By Scott Wright

THE dramatic downturn in high street footfall stemming from the coronavirus crisis has dealt a further blow to the Scottish retail scene, as plans were announced to close more than one quarter of the Semichem store estate.

Scotmid, the Newbridge-based co-operative society which owns the chemist chain, revealed yesterday that up to 22 of its 86 stores could close.

The impact of the pandemic, alongside the continuing growth of online retailing and drift to out-of-town shopping, were cited as factors.

The proposed closures put up to 140 jobs at risk. Scotmid, which has begun formally consulting the staff affected, pledged to redeploy as many people as possible to roles elsewhere within the group. The co-operative owns 177 convenience stores across Scotland and runs a funeral care business, which has 17 offices across the central belt.

Nineteen of the 22 Semichem stores earmarked for closure are located throughout Scotland, in towns ranging from Fort William in the Highlands and Hawick in the Borders to Cumnock in Ayrshire and Peterhead in Aberdeenshire. Two shops in Northern Ireland, in Derry and Belfast, will shut, as well as one in Northumberland in the north-east of England.

While Scotmid has reached a decision to close 16 stores, the fate of six appears to hinge on talks with landlords, which are under way. Final decisions will be announced in the coming months, Scotmid said.

The Semichem closures are the latest in a huge wave of retail casualties that has been sparked by the pandemic, which has led to non-essential retailers being shuttered for large parts of the last 12 months.

Karen Scott, head of Semichem at Scotmid, said: “The high street was already struggling to adapt to the pace of change in shopping habits, including out-of-town developments and the rise of internet shopping.

“That change has undoubtedly been accelerated by the Covid-19 pandemic. Sadly, we have reached the point where it is no longer viable to keep some of our stores open.

“We are grateful for both Scotmid and subsequent government support, which has undoubtedly prolonged the life of many stores.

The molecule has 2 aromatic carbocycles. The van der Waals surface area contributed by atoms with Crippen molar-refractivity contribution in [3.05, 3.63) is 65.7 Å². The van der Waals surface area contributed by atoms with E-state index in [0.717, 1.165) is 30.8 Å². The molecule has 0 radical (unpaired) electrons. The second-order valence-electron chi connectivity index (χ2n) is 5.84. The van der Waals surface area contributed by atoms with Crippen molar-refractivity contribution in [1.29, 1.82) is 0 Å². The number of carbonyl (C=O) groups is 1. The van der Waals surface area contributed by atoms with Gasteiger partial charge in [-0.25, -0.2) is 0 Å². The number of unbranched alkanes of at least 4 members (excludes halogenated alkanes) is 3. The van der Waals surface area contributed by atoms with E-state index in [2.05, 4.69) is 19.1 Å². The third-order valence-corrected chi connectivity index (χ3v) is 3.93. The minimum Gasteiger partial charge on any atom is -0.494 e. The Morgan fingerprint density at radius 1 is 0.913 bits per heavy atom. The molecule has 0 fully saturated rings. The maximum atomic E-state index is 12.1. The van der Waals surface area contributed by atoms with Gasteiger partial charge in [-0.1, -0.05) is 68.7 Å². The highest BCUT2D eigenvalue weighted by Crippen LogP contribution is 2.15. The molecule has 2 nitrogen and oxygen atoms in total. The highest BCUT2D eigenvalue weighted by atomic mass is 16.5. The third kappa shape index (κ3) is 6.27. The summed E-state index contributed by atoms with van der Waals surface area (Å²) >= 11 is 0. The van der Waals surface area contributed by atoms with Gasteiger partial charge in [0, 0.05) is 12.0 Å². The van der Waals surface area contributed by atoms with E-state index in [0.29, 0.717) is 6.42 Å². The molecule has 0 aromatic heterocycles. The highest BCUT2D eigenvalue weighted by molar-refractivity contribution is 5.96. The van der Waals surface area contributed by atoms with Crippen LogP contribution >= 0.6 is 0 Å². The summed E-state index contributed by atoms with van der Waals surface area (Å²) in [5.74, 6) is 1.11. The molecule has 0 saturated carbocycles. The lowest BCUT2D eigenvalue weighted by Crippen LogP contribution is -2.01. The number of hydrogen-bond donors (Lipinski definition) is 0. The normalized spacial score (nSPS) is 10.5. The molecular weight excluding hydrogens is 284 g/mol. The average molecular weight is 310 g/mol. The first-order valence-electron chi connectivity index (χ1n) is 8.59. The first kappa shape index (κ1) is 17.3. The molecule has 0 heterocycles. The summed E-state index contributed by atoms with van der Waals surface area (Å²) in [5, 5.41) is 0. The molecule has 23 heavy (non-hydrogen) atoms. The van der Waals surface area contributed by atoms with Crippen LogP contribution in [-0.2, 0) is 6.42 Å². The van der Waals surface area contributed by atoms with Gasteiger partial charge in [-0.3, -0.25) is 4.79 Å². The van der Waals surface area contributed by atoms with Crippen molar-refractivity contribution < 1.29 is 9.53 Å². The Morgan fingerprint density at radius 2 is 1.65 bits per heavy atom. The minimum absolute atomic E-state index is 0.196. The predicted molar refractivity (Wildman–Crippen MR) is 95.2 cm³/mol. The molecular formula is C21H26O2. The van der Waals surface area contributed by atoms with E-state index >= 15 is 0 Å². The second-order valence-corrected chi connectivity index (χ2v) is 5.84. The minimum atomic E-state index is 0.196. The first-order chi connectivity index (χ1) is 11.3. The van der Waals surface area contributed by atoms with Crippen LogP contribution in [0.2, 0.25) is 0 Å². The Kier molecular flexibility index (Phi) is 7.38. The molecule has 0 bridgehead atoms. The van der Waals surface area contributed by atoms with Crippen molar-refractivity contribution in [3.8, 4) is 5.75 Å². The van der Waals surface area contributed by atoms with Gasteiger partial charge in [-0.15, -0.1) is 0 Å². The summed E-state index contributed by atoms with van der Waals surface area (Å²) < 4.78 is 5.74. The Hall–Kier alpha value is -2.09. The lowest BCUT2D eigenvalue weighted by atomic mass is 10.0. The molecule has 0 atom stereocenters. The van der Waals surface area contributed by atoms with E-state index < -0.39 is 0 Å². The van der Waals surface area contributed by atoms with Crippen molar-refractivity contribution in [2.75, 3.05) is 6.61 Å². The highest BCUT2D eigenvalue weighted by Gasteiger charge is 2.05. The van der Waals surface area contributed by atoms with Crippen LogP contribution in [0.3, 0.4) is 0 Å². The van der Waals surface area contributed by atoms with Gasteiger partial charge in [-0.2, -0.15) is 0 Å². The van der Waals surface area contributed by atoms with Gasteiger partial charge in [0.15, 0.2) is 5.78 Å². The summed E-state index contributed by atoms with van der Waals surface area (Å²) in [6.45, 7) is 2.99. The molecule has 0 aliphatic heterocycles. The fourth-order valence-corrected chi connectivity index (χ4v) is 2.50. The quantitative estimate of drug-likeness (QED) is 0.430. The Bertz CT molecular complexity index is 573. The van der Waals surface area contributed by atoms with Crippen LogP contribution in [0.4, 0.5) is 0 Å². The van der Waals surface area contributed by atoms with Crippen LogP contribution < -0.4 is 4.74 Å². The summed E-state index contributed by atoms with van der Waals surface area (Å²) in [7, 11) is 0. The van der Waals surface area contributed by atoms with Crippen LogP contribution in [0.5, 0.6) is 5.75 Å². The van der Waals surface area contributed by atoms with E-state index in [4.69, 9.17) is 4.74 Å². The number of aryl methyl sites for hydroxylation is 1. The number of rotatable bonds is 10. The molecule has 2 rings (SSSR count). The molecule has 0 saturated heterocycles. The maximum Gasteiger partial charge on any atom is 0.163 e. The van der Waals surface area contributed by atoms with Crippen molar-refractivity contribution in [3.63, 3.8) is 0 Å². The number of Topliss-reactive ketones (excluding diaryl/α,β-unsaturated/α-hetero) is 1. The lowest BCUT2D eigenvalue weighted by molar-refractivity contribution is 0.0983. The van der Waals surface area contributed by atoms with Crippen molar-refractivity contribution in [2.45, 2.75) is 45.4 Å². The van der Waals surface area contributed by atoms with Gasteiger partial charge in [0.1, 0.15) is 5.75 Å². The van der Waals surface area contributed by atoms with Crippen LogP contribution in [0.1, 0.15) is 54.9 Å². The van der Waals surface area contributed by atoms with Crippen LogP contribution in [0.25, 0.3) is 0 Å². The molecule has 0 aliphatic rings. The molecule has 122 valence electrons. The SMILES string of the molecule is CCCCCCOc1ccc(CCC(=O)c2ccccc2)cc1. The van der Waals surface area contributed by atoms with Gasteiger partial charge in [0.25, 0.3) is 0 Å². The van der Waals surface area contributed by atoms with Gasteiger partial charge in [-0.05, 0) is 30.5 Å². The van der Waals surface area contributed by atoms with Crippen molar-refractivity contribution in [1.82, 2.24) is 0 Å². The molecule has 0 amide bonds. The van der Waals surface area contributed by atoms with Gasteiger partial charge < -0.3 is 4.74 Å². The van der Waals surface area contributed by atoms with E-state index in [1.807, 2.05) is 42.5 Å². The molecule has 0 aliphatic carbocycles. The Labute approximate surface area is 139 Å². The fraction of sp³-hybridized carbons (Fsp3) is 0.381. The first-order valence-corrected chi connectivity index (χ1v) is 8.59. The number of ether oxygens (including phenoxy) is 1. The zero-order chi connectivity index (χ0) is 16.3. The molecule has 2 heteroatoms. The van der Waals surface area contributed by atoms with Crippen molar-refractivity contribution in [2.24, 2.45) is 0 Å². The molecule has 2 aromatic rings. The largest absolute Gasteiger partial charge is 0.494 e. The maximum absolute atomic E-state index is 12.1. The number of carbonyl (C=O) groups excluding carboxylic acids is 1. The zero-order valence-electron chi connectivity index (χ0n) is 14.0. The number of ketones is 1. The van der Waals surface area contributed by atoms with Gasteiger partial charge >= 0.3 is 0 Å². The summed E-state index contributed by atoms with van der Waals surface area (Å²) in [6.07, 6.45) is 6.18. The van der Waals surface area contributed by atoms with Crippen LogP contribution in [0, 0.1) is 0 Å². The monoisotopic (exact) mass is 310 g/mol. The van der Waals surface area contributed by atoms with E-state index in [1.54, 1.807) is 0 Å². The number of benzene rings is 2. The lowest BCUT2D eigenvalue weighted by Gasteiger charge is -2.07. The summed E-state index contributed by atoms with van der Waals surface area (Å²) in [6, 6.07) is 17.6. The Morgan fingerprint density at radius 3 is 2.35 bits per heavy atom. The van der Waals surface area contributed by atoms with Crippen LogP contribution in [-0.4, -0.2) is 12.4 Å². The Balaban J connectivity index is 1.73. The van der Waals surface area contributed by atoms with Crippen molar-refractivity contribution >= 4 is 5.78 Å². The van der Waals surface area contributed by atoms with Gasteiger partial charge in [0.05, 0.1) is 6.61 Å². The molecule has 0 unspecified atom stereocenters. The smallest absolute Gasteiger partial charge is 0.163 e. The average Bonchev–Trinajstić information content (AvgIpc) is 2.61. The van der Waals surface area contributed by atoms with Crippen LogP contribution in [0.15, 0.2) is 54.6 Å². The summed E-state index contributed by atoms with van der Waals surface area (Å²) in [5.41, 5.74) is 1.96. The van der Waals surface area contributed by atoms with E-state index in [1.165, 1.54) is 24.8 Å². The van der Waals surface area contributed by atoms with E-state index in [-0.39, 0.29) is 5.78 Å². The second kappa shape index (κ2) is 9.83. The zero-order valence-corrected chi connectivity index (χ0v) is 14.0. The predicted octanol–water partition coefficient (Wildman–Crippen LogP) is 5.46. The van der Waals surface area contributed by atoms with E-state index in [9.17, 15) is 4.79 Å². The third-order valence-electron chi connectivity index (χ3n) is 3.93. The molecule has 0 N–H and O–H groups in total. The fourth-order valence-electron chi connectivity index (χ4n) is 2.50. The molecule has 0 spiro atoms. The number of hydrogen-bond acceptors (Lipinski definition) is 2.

“Our priority now is to support affected colleagues at this difficult time. We are already looking for redeployment opportunities within the Scotmid group and will help all our staff both personally and professionally.”

In its interim report published in September, which covered the 26 weeks ended July 25, Scotmid said it had been a “particularly challenging six months” for Semichem. The chain was initially classified by the Government as “non-essential” when the UK entered its first national lockdown in March of last year, which resulted in the closure of Semichem stores. “Clearly this had an enormous impact on Semichem’s interim result with stores closed for 10 weeks or more during the period,” Scotmid said in the report.

The chain has since been reclassified as an essential retailer, and its shops are open. The retail sector in Scotland will begin to open further from April 5, when click and collect services can recommence, and shops such as garden centres, homeware outlets and vehicle showrooms can reopen. The remaining shops will reopen from April 26, under the Scottish Government’s route map for exiting lockdown.

Semichem was founded in 1980 and became part of Scotmid, led by chief executive John Brodie, in 1995. Scotmid said yesterday that it has invested around £2.2m in refitting Semichem stores and trialling new retail concepts in the last three years.

Ms Scott added: “The remaining stores in our Semichem portfolio are trading satisfactorily given the current circumstances. Like many other retailers, we are hopeful that, as restrictions ease, footfall will return to our high streets. I am also pleased to say that our investment programme will resume in the summer.”